Wednesday, March 02, 2011
Bibliophile Granted Royal Warrant
Booksellers are often the unsung heroes of the book trade. They are the ones that engage with the consumer, entice them to buy and effectively provide the shop window to sell the books. Today all booksellers face challenging times and therefore it’s good when they get their recognition.
We are very proud that a Royal Warrant of Appointment has been granted to Annie Quigley of Bibliophile Limited into the place and quality of Booksellers to H.R.H. The Duke of Edinburgh, for whom they have been supplying books for over 20 years. A royal warrant is often referred to as a peerage for the trade and they are not given away freely but have to be earned by years of providing service and quality to the royal household and the purse of the Queen, Duke of Edinburgh or Prince Charles.
Bibliophile now joins the elite group of some 800 other warrant owners and only two other booksellers Hatchards of Piccadilly and G Heywood Hill. It is somewhat fitting that we now have a High Street book retailer, a specialist book dealer and a mail order book club and internet bargain book retailer. This clearly shows that the royal household like many other is eclectic in its taste and needs when it comes to books.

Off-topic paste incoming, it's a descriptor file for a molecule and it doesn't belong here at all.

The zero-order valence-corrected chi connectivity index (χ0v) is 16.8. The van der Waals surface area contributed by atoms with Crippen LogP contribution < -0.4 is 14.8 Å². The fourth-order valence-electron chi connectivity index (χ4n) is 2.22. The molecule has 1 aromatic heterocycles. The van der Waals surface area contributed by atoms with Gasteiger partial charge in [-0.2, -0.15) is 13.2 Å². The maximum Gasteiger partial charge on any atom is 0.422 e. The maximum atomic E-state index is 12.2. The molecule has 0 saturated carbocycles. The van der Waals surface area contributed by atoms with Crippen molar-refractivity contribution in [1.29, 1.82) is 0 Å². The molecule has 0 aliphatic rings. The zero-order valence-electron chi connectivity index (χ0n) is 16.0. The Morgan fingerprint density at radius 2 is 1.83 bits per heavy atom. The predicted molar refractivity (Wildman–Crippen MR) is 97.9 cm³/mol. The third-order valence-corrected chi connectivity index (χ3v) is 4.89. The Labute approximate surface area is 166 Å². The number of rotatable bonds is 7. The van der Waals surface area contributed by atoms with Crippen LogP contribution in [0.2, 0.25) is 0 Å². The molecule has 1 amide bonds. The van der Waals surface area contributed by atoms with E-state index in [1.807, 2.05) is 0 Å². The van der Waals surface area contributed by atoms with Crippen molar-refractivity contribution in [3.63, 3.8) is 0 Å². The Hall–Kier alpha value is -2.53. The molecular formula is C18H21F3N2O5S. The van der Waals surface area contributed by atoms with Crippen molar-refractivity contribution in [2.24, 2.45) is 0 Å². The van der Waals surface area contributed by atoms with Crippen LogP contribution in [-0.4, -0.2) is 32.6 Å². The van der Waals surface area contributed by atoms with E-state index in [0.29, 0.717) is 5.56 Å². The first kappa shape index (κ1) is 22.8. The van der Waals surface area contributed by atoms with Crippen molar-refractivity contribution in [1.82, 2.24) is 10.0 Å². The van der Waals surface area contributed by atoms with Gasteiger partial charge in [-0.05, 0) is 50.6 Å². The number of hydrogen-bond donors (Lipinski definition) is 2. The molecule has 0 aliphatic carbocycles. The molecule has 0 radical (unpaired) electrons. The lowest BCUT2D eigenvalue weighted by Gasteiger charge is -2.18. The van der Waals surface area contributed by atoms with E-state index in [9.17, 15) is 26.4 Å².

In 1992 on the death of her mentor and Bibliophile owner Bill Smith, Annie was given the unique opportunity to buy the highly acclaimed mail order book club. Some 19 years later she has developed the business into the largest independent book club in the UK with over 80,000 active members who buy from the mail-order catalogue and Internet www.bibliophilebooks.com.
The Bibliophile mail order catalogue is a newspaper, full of personalised book reviews and published 10 times a year. Each month, her team selects, review and introduce over 350 new titles to add to the 3500 stocked inventory. Bibliophile despatch over 3.5 million books a year from their 5 miles of books.
Annie is not only the owner of Bibliophile, but also the buyer, editor and bookseller. Her passion for books came from her parents, Aileen Armitage and Deric Longden, who are both writers. Due to her mother Aileen’s blindness, at a young age Annie out of necessity learnt to proof read and edit. Aileen was voted Woman of the Year in 1988 for having written 34 novels although blind. Annie says: “I was born in a book!”
Annie has also brought public domain out of print titles back into print under the Bibliophile imprint for Print on Demand and has just published Deric Longdens’ Lost for Words and Diana’s Story as Bibliophile’s first ebook publications with many more being planned in the near future.
Read her book review blog at anniesbookreviewsforbibliophiles or on facebook
This Saturday, The Times will have a feature supplement ‘Raconteur’ on Royal Warrant holders and Bibliophile’s great achievement for booksellers.